The infested waters of the Sanzu River gave up her shipwrecked soul to the permanent midnight of a windswept tundra. The aching cold wracked her body-that-was-not. The bitter air stabbed at the memory of lungs still determined to breathe . Phantom tears froze before striking the ground.

    So this is Naraka, she thought. The netherworld of the damned, fashioned from my own karma.

    Yet even these pains were a fleabite compared to her guilt, her grief. And not just hers — it had been less than a day, as the world counted time, and already her memories were confused with Chieko’s, to whose body Matsu’s soul had fled, hiding from the Shogun’s vengeance. She was wracked anew with love for Chieko’s husband, Chieko’s unborn child …

    … and Chieko’s agony, as Hatayekama’s sword ripped through her — their — body.

    Matsu had destroyed what she loved and what she had no chance to love. An eternity of suffering was her rightful reward.”

    And so on.

    Yeah, that’s awfully choppy and rough, but I think it gives the same information while putting us in the heroine’s mind from the start.

    Good luck with this!

  13. query1
    Sep 25, 2010 @ 11:50:58

    I like that it’s something different. I enjoy some of the images that come to mind but there’s too much backstory stuck right there in beginning.

    Matsu's soul tore free…

    Since the character feels the cold later I assume the “soul” would feel being ripped from the body and would react directly to the stimulus even if it didn’t know what had caused it. does she feel gut wrenching pain, terror, peace…??

    After the immediate stimulus-reaction sequence, then the character has a moment to take a look around at her surroundings. Where is she, what does she feel all this before she ponders her backstory unless she knows exactly how her human vessel died. I’m curious as to why she doesn’t know. Does this being sleep, can she be caught so unaware, is it a limitation of her host? And if this being took over/shared the vessel should it be called a soul per se? That’s a limited human perception and this being is far advanced from that, right? It’s great imagery because the reader can be gripped by the opening line but…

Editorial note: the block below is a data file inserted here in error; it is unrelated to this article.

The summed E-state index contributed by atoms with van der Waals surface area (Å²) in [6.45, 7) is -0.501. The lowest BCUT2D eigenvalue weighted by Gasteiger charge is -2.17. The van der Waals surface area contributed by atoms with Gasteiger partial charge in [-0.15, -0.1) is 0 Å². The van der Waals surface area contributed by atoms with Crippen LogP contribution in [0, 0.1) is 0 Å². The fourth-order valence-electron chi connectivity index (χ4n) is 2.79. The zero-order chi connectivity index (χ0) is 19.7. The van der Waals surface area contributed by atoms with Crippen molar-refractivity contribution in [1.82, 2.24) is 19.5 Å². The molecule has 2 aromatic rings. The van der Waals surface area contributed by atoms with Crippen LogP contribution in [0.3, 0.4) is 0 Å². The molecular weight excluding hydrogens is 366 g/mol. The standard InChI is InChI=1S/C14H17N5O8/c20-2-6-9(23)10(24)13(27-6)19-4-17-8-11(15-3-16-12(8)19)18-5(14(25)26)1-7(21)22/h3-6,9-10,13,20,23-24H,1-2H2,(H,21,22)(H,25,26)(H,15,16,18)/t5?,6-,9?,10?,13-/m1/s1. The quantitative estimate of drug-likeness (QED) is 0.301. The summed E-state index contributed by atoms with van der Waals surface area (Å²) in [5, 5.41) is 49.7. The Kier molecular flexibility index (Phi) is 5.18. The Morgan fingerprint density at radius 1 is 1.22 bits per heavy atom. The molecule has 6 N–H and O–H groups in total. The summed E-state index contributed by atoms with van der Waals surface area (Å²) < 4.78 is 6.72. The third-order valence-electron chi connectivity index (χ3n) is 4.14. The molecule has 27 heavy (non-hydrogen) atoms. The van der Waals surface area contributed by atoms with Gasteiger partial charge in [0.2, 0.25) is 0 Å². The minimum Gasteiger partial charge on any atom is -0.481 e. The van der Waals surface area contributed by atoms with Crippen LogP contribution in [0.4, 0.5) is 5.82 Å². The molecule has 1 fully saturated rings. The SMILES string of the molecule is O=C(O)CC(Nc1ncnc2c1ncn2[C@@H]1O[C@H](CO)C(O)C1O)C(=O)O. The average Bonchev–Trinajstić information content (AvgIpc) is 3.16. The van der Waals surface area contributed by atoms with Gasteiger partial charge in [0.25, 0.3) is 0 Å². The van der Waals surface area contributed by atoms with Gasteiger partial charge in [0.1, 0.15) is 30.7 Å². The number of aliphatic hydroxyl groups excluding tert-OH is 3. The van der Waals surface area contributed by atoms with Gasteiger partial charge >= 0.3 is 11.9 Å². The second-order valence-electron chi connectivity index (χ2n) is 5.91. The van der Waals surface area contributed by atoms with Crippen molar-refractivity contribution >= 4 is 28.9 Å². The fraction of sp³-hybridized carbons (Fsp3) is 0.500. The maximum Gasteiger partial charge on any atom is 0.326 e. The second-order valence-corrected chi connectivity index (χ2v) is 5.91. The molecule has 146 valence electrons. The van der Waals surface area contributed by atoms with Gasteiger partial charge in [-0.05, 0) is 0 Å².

Somewhere in between all this the character even a non-human one needs to go through the grief cycle.

    Shock, denial, anger, bargaining, grieving, acceptance.

    As a reader I didn’t see/feel those stages distinctly. If I had then I might have felt more attached to the character.

    The infested waters of the Sanzu River gave up her shipwrecked soul to the permanent midnight of a windswept tundra.

    If the character doesn’t know how she died, then how was this determined? Also at the beginning death by despair is mentioned, does this mean that the character was already suicidal? If so, why jump into a different human vessel at all, why not end it when given the chance?

    A final personal pet peeve and you can take it for what it’s worth: I dislike self-pitying characters out of the box. I expect a bit of self-pity as part of the grief cycle but it should come after the anger/revenge bit. Revenge is an overwhelming out-front and center desire there’s shouldn’t be much room for “I deserved to die” mantra at the same time.

  14. query1
    Sep 25, 2010 @ 11:54:18

    Also I’m left wondering why the story starts “after death.” Why not start when the being takes over the host?

  15. Karen
    Sep 25, 2010 @ 17:13:21

    Way too many name droppings in the first para alone! Very confusing! Also, wtf are you doing starting in the middle of the action? I get the feeling you watch way too many anime. See, in the live motion industry its okay to start in the thick of things if you wanted to convey an actioney begining. However in books where our imagination is limited, its very messy for us to picture it. Remember actual visual is always faster than imagination.

    Also, who are your target audiece? It better be teenage anime fans such as yourself because you’d have a hard time selling it to the regular English novel reader.

  16. Brandi
    Sep 25, 2010 @ 17:57:56

    People with interest in Japanese culture would read a book like this. People who are sick of paranormals with white heroines and sickly pale vampire heroes would read this.

    There seems to be a big call in genre fiction right now for books that aren’t so filled with white, Western characters.

    I would buy a book dealing with Japanese themes and characters, and I am neither a teenager nor an anime fan.

  17. Ann Bruce
    Sep 25, 2010 @ 19:25:24

    @Karen:

    wtf are you doing starting in the middle of the action?

    Are you serious?

  18. Jeannie
    Sep 25, 2010 @ 19:58:49